Take Back the Tap

Choosing tap water over bottled water may seem like a simple choice: tap water costs much less, is safer, and often tastes just as good, if not better. Nonetheless, many people continue to buy bottled water, whether out of convenience or preference.

There are numerous environmental concerns with bottled water: the production and consumption of bottled water consumes energy, pollutes the environment, and contributes to global warming. Producing the plastic bottles uses energy and emits toxic chemicals.environmental implications of bottled waterTransporting the bottled water across hundreds or thousands of miles spews carbon dioxide into the air, complicating our efforts to combat global climate change. And in the end, empty bottles are piling up in landfills.

  • Plastic bottle production in the United States annually requires about 17.6 million barrels of oil.
  • Worldwide bottling of water uses about 2.7 million tons of plastic each year.
  • About 86 percent of empty plastic water bottles in the United States land in the garbage instead of being recycled. That amounts to about two million tons of PET plastic bottles piling up in U.S. landfills each year.
  • Many plastic bottles of all types and sizes will be incinerated, which releases toxic byproducts such as chlorine gas and ash laden with heavy metals.
  • Manufacturing the 28.6 billion PET water bottles in the United States takes the equivalent of 17.6 million barrels of oil.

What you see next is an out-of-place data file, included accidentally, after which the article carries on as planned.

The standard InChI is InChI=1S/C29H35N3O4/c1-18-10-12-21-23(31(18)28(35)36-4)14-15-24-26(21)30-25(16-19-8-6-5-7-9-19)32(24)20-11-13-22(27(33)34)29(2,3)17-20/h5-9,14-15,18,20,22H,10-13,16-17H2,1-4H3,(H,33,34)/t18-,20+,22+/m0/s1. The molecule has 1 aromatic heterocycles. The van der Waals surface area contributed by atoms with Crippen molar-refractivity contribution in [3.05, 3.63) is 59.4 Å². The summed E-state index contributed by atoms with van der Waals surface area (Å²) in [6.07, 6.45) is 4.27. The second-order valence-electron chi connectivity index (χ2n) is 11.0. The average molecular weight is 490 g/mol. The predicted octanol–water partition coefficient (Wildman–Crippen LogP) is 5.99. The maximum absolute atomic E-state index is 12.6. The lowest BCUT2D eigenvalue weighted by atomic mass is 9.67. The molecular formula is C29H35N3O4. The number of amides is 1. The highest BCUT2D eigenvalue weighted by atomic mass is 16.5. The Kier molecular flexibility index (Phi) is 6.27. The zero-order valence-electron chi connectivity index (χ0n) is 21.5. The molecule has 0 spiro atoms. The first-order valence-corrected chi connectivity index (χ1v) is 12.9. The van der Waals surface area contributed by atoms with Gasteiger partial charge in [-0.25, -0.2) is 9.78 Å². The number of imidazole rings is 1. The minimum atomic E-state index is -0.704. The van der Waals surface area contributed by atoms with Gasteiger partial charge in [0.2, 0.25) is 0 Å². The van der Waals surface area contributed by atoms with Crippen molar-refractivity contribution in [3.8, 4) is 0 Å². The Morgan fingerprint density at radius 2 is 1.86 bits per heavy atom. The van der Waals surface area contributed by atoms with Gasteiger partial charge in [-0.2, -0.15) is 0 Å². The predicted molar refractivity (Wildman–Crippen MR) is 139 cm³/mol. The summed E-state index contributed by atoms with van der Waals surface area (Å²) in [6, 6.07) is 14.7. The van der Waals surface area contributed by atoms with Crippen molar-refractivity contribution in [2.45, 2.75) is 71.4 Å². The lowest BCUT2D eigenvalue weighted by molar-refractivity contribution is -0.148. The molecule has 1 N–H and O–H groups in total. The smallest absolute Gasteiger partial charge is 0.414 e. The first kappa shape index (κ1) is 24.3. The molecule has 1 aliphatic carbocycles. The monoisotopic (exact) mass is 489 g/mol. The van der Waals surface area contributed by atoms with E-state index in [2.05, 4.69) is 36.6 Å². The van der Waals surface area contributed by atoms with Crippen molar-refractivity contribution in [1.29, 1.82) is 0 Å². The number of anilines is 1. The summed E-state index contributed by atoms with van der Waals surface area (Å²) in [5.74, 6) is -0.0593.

Bottled water also has significant social implications for communities. Not only does bottled water contribute to a global lack of drinking water, it also causes local inaccessibility to water. In privatizing water, bottling corporations limit access to an essential resource that many believe should always be public.  

At Duke University, the student-run Take Back the Tap Campaign aims to make tap water more readily available on campus, to change students’ perceptions about drinking water, and, ultimately, to eliminate bottled water sales on campus.  The Environmental Alliance began its Take Back the Tap campaign in the spring of 2009 with a series of taste tests on The Plaza. During the summer of 2009, they tested Duke's tap water from several sources and found it to be free of eight common contaminants.  For more information and to get involved contact Peter Heisler.

Report a problem with a water fountain or faucet on campus.

Information, facts and image courtesy of Take Back the Tap.